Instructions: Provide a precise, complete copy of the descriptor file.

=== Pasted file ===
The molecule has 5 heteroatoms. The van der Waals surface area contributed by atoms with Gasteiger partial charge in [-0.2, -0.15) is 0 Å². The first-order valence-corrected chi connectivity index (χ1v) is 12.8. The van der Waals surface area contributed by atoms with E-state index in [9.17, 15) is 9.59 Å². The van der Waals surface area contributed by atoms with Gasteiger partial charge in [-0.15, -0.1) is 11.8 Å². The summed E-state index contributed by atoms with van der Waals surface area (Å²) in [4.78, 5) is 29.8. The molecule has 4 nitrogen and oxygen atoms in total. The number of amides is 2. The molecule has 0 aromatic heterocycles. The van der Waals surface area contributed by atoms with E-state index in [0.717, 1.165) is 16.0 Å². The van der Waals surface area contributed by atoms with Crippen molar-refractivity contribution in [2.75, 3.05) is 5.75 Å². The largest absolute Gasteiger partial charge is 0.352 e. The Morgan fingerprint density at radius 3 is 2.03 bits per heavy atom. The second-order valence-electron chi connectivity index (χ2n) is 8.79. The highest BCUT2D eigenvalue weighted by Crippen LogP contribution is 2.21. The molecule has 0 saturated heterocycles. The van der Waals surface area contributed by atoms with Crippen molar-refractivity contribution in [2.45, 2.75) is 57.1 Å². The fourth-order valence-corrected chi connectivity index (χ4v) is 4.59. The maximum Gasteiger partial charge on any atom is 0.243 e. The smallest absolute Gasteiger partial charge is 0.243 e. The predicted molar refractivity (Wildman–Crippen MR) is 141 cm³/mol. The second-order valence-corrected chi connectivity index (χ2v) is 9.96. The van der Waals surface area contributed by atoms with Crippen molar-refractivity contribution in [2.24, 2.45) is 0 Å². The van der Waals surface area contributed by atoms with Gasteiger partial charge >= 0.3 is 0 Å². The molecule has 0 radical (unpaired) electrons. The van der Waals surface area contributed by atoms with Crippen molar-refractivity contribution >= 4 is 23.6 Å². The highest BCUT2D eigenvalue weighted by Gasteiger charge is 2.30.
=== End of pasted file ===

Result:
The molecule has 5 heteroatoms. The van der Waals surface area contributed by atoms with Gasteiger partial charge in [-0.2, -0.15) is 0 Å². The first-order valence-corrected chi connectivity index (χ1v) is 12.8. The van der Waals surface area contributed by atoms with E-state index in [9.17, 15) is 9.59 Å². The van der Waals surface area contributed by atoms with Gasteiger partial charge in [-0.15, -0.1) is 11.8 Å². The summed E-state index contributed by atoms with van der Waals surface area (Å²) in [4.78, 5) is 29.8. The molecule has 4 nitrogen and oxygen atoms in total. The number of amides is 2. The molecule has 0 aromatic heterocycles. The van der Waals surface area contributed by atoms with E-state index in [0.717, 1.165) is 16.0 Å². The van der Waals surface area contributed by atoms with Crippen molar-refractivity contribution in [2.75, 3.05) is 5.75 Å². The largest absolute Gasteiger partial charge is 0.352 e. The Morgan fingerprint density at radius 3 is 2.03 bits per heavy atom. The second-order valence-electron chi connectivity index (χ2n) is 8.79. The highest BCUT2D eigenvalue weighted by Crippen LogP contribution is 2.21. The molecule has 0 saturated heterocycles. The van der Waals surface area contributed by atoms with Crippen molar-refractivity contribution in [2.45, 2.75) is 57.1 Å². The fourth-order valence-corrected chi connectivity index (χ4v) is 4.59. The maximum Gasteiger partial charge on any atom is 0.243 e. The smallest absolute Gasteiger partial charge is 0.243 e. The predicted molar refractivity (Wildman–Crippen MR) is 141 cm³/mol. The second-order valence-corrected chi connectivity index (χ2v) is 9.96. The van der Waals surface area contributed by atoms with Crippen molar-refractivity contribution in [2.24, 2.45) is 0 Å². The van der Waals surface area contributed by atoms with Gasteiger partial charge >= 0.3 is 0 Å². The molecule has 0 radical (unpaired) electrons. The van der Waals surface area contributed by atoms with Crippen molar-refractivity contribution >= 4 is 23.6 Å². The highest BCUT2D eigenvalue weighted by Gasteiger charge is 2.30.